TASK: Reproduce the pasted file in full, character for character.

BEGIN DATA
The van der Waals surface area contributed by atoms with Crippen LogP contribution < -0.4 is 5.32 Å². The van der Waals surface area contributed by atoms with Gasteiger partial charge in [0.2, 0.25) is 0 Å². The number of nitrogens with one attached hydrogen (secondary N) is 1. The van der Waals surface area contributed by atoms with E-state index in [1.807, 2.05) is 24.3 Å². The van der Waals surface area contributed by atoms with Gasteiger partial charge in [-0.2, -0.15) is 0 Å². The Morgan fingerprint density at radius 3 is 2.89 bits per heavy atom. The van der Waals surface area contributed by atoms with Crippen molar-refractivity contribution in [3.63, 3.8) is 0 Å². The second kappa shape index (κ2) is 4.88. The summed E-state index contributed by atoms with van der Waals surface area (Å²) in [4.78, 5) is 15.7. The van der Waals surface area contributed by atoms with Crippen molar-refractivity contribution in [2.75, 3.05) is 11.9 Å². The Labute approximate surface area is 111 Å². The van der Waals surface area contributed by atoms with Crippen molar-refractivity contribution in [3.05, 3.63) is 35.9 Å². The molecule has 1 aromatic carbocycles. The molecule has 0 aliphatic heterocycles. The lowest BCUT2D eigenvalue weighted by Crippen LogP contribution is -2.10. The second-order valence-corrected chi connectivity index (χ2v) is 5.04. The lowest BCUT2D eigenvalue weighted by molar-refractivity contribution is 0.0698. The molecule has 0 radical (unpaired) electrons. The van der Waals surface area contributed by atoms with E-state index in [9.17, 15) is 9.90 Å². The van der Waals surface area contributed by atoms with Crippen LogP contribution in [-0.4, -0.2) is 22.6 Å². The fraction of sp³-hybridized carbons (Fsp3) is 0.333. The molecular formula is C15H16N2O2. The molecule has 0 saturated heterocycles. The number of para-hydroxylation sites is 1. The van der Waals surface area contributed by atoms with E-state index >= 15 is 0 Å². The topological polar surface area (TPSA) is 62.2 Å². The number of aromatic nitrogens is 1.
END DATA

The van der Waals surface area contributed by atoms with Crippen LogP contribution < -0.4 is 5.32 Å². The van der Waals surface area contributed by atoms with Gasteiger partial charge in [0.2, 0.25) is 0 Å². The number of nitrogens with one attached hydrogen (secondary N) is 1. The van der Waals surface area contributed by atoms with E-state index in [1.807, 2.05) is 24.3 Å². The van der Waals surface area contributed by atoms with Gasteiger partial charge in [-0.2, -0.15) is 0 Å². The Morgan fingerprint density at radius 3 is 2.89 bits per heavy atom. The van der Waals surface area contributed by atoms with Crippen molar-refractivity contribution in [3.63, 3.8) is 0 Å². The second kappa shape index (κ2) is 4.88. The summed E-state index contributed by atoms with van der Waals surface area (Å²) in [4.78, 5) is 15.7. The van der Waals surface area contributed by atoms with Crippen molar-refractivity contribution in [2.75, 3.05) is 11.9 Å². The Labute approximate surface area is 111 Å². The van der Waals surface area contributed by atoms with Crippen molar-refractivity contribution in [3.05, 3.63) is 35.9 Å². The molecule has 1 aromatic carbocycles. The molecule has 0 aliphatic heterocycles. The lowest BCUT2D eigenvalue weighted by Crippen LogP contribution is -2.10. The second-order valence-corrected chi connectivity index (χ2v) is 5.04. The lowest BCUT2D eigenvalue weighted by molar-refractivity contribution is 0.0698. The molecule has 0 radical (unpaired) electrons. The van der Waals surface area contributed by atoms with E-state index in [9.17, 15) is 9.90 Å². The van der Waals surface area contributed by atoms with Crippen LogP contribution in [-0.4, -0.2) is 22.6 Å². The fraction of sp³-hybridized carbons (Fsp3) is 0.333. The molecular formula is C15H16N2O2. The molecule has 0 saturated heterocycles. The number of para-hydroxylation sites is 1. The van der Waals surface area contributed by atoms with E-state index >= 15 is 0 Å². The topological polar surface area (TPSA) is 62.2 Å². The number of aromatic nitrogens is 1.